What Causes your Head to Hurt

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Headaches are characterized by pain or discomfort in the head, scalp, or neck, affecting nearly nine out of ten individuals at some stage in their lives. While some experience occasional headaches, others endure frequent and severe ones that significantly impact their well-being. Despite their prevalence, most headaches are not indicative of a serious underlying condition, though they can impair one’s ability to function optimally. Understanding the causes of headaches can provide insights into managing and alleviating discomfort.

Tension Headaches

This is the commonest type of headache which causes your head to hurt. It is most likely caused due to stress, depression, or anxiety.

Other factors which can precipitate tension headache:

  • Overworking.
  • Not sleeping enough.
  • Missing meals.
  • Using alcohol or street drugs.
  • Clenching or grinding your teeth.
  • Overexerting  one ’s self.
  • Holding your head in one position for a long time, such as looking at a computer, studying something under the microscope, or working on a typewriter.
  • Poor sleep position.

Some trigger factors for headaches are:

  • Cheese.
  • Chocolate.
  • Monosodium glutamate (MSG).
  • If you have coffee (caffeine) regularly your body gets used to it. Therefore, your head may start to hurt if you don’t get your usual daily dose.

In tension headaches, usually both sides of your head hurt. The headache typically starts at the back of the head and spreads forward. The pain is usually persistent (dull or squeezing like a tight band or vice) which does not worsen with activity.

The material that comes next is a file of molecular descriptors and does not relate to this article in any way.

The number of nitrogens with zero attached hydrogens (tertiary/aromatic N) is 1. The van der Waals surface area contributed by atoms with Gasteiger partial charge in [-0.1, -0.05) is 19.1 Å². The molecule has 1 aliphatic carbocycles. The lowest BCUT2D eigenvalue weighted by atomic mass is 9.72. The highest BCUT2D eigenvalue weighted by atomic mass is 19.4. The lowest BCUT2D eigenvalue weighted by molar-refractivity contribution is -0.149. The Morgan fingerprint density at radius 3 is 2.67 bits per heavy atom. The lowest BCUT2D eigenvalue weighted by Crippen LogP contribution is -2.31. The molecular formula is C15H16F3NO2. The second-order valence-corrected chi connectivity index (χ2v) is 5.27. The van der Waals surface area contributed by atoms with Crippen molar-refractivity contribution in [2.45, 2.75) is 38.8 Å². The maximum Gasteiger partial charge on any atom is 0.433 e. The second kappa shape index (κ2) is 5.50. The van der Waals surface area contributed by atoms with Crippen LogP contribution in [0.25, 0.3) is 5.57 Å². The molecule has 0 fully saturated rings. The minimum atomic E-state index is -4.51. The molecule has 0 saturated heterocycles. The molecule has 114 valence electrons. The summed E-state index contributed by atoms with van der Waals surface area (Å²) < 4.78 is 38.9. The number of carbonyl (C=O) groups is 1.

Migraine Headaches

Migraine is the second most prevalent type of headache, characterized by intense pain that can persist for hours or even days. The pain is often described as throbbing, pounding, or pulsating, typically originating on one side of the head but potentially spreading to both sides. Alongside the pain, migraines can trigger additional symptoms such as nausea, vomiting, and visual disturbances, which can significantly impair daily functioning. Individuals experiencing a migraine often seek solace in a dark, quiet environment to alleviate discomfort. Some migraine sufferers also experience auras, such as visual changes like flashes of light or sensory sensations like pins and needles in an arm or leg, either during or preceding an attack. However, migraines without auras are more common than those with auras.

Cluster Headaches

Cluster headaches are a less common yet more severe type of headache, occurring in clusters at the same time of day for several weeks. These headaches typically start suddenly, presenting as sharp or burning pain focused around one eye and lasting up to three hours.

Other types of headaches include sinus headaches, characterized by pain in the front of the head and face due to inflammation in the sinus passages, often exacerbated in the mornings or when bending forward. Symptoms may include postnasal drip, sore throat, and nasal discharge. Additionally, headaches can occur during colds, flu, fever, or as part of premenstrual syndrome.

Rare causes of headaches include brain aneurysms (weakened blood vessel walls leading to bleeding into the brain), brain infections such as meningitis or encephalitis, brain tumors, stroke, or transient ischemic attack (TIA).

For most individuals, rest, relaxation, and over-the-counter pain medications like paracetamol or ibuprofen can alleviate headache symptoms. However, if pain is severe or frequent, it’s advisable to consult a doctor for diagnosis and appropriate treatment.